I was so proud of our homemade booze.

It’s been in the fridge for eleven months. No one drinks it. And no one lets me drink it! And today, my mum wanted to shove a pumpkin pie in the fridge, and guess what was in the way?

My mother is evil.

A great day for America

My Fellow Inebriates,

Oh, to be an American today…. As a Canadian I can’t get in on the action (so my parents tell me), but in the US it’s the 80th anniversary of the day beer became available in the US—the beginning of the end of Prohibition. Back in 1933, thirsty citizens lined up at bars and taverns all over the country waiting for midnight to strike so they could finally enjoy a legal brew.

daily-news-announces-prohibition-1933Prohibition was, no doubt, one of the dumbest legislative ideas ever conceived, spawning an infamously violent underground economy and string of HBO series concerned with the crimes committed in the name of supplying and procuring alcohol to a populace that undoubtedly wanted it. Lasting an unbelievable 13 years, Prohibition produced—in addition to the gangland events that continue to supply screenwriters with fodder—some unintended consequences for alcohol production in America: consequences that would delay America’s international acceptance as a serious wine producer and instead mire it with a persistent reputation for producing bathtub moonshine.

Consider something as simple as grape planting. Driven to produce their own wine during the dry years, Americans created a demand for hardy, disease-resistant, “no-brainer” grapes that weren’t necessarily optimal for making wine. California grape growers increased their land allocation by 700% to accommodate the demand, ostensibly for table grapes, tearing up decent vines and planting crappy consumer ones because this was the only way they could stay in business. Growers even produced thick slabs of grape concentrate bearing cautionary labels: “After dissolving the brick in a gallon of water, do not place the liquid in a jug away in the cupboard for twenty days, because then it would turn into wine.”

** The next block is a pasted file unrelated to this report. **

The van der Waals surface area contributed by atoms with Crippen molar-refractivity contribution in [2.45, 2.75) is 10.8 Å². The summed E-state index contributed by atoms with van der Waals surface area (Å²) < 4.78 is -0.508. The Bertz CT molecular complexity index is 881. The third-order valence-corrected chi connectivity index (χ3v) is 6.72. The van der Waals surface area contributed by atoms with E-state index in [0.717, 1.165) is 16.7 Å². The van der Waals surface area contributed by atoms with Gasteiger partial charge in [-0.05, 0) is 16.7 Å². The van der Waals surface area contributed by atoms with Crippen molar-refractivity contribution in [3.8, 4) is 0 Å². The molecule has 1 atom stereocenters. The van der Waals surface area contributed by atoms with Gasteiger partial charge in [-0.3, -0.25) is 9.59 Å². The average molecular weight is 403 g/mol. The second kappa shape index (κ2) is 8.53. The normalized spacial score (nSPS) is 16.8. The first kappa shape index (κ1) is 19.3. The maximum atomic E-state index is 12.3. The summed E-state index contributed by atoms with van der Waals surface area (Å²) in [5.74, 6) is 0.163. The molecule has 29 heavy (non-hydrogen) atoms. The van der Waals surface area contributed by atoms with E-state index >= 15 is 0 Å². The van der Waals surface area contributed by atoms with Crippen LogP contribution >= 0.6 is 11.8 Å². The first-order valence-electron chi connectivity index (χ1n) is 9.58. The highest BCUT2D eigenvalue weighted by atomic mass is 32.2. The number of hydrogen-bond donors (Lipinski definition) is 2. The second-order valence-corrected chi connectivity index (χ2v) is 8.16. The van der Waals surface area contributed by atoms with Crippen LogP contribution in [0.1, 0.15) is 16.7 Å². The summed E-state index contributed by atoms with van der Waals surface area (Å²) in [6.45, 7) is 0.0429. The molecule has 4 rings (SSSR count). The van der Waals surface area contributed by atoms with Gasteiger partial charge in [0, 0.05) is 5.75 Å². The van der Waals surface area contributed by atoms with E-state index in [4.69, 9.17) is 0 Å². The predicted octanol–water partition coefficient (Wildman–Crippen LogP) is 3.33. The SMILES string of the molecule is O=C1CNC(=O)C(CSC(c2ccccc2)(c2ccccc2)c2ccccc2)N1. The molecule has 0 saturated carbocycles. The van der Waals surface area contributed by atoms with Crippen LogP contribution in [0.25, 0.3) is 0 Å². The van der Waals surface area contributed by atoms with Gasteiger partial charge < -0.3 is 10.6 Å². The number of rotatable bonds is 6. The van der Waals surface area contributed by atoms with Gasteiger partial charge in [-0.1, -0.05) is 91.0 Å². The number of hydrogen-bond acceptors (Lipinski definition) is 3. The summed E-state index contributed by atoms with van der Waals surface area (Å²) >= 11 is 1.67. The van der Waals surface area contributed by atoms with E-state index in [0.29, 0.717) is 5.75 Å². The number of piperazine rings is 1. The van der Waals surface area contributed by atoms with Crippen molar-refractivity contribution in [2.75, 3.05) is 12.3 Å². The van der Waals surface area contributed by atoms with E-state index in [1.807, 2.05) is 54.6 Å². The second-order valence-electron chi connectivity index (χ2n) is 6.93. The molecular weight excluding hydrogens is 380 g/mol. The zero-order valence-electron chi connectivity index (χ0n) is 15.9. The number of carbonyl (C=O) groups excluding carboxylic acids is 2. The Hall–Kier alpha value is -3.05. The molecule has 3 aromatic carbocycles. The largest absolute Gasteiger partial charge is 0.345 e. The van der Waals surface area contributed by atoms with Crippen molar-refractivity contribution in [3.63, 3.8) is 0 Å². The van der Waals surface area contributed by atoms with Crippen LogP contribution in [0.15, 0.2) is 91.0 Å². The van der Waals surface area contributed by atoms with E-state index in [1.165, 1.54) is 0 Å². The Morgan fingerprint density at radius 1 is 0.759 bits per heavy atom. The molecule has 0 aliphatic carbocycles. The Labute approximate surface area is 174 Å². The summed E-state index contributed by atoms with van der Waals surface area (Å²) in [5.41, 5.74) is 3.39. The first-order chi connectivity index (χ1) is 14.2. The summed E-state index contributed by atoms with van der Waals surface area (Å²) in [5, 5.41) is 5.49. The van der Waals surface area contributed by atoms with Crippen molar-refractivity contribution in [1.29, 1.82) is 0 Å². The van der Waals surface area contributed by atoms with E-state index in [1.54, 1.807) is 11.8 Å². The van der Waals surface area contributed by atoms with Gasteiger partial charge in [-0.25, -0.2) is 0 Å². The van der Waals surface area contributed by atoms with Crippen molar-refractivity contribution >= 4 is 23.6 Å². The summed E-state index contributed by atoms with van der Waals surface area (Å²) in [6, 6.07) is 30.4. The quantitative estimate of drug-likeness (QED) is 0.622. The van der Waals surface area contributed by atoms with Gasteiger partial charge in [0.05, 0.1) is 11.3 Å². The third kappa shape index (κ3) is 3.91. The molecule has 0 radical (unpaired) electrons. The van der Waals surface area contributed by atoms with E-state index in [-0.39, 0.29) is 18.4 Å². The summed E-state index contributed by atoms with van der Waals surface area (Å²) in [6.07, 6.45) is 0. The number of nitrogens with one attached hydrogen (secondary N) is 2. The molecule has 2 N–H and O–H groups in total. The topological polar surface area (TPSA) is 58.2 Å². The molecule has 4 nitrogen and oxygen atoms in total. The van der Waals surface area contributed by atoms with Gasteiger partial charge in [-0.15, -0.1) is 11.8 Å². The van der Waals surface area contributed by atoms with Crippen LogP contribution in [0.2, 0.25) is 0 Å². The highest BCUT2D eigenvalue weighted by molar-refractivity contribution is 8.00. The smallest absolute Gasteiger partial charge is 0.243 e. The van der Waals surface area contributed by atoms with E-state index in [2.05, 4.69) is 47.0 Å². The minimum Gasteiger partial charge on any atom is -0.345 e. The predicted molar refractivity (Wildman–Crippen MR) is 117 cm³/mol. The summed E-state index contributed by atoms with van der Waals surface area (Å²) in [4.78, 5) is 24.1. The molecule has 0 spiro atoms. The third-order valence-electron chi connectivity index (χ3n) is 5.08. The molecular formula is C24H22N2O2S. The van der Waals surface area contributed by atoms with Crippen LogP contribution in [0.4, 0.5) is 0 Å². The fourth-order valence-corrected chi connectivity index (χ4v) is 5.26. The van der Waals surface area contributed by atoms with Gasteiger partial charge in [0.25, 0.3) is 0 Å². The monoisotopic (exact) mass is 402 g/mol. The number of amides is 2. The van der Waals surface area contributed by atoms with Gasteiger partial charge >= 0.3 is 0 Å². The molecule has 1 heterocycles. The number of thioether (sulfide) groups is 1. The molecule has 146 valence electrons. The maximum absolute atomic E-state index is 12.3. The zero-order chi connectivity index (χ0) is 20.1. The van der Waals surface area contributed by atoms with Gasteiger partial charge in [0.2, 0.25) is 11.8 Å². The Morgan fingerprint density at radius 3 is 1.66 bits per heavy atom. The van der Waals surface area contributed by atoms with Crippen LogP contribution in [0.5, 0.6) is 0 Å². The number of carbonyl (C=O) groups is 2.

ProhibitionThe result was a steady flow of barely drinkable near-vinegar that would render the US’s fledgling wine industry internationally risible. Illegal wine was hideously unstandardized and even watered down. At best it was undrinkable; at worst it was unsafe for consumption. Worst of all, those citizens in such thrall to alcohol that they sought out and drank it anyway could find no psychological help.

Prohibition destroyed or caused serious winemakers to flee the country. When the dry years finally ended, grape cultivators would be left with large swaths of thick-skinned, flavorless grapes planted for the sake of easy transportation, and an industry brain drain that left behind little winemaking knowledge.

Thus April 7 is cause for celebration, my fellow inebriates. In the years since the Volstead Act was declared unconstitutional, American winemaking has followed a long road to recovery. Not until the 1980s did it manage to penetrate the international wine market with any degree of seriousness, and its fight against European derision is to some extent still being waged.

Okay, so logically, I should be reviewing some American wine here. This was the plan, but my parents are being dickheads again, and they wouldn’t buy any. (Apparently “we” are drying out for a while.) So I’ll tell you instead about the Canadian Cream in the fridge.

20121117_095219

How does this tie in with Prohibition? It doesn’t really, except that it’s a good example of what happens when citizens with very little expertise decide to make their own booze. Cooking up our own Irish cream variant seemed like the best idea we’d ever had, but four months later the stuff is looking a bit gross. Sure, it passes the sniff test, and my mum baked something with it last month, but it has some weird curds that have to be strained out of it, and nobody OMG! I totally want to drink it but I can’t get into the fridge really wants to drink it.

Fridge attempt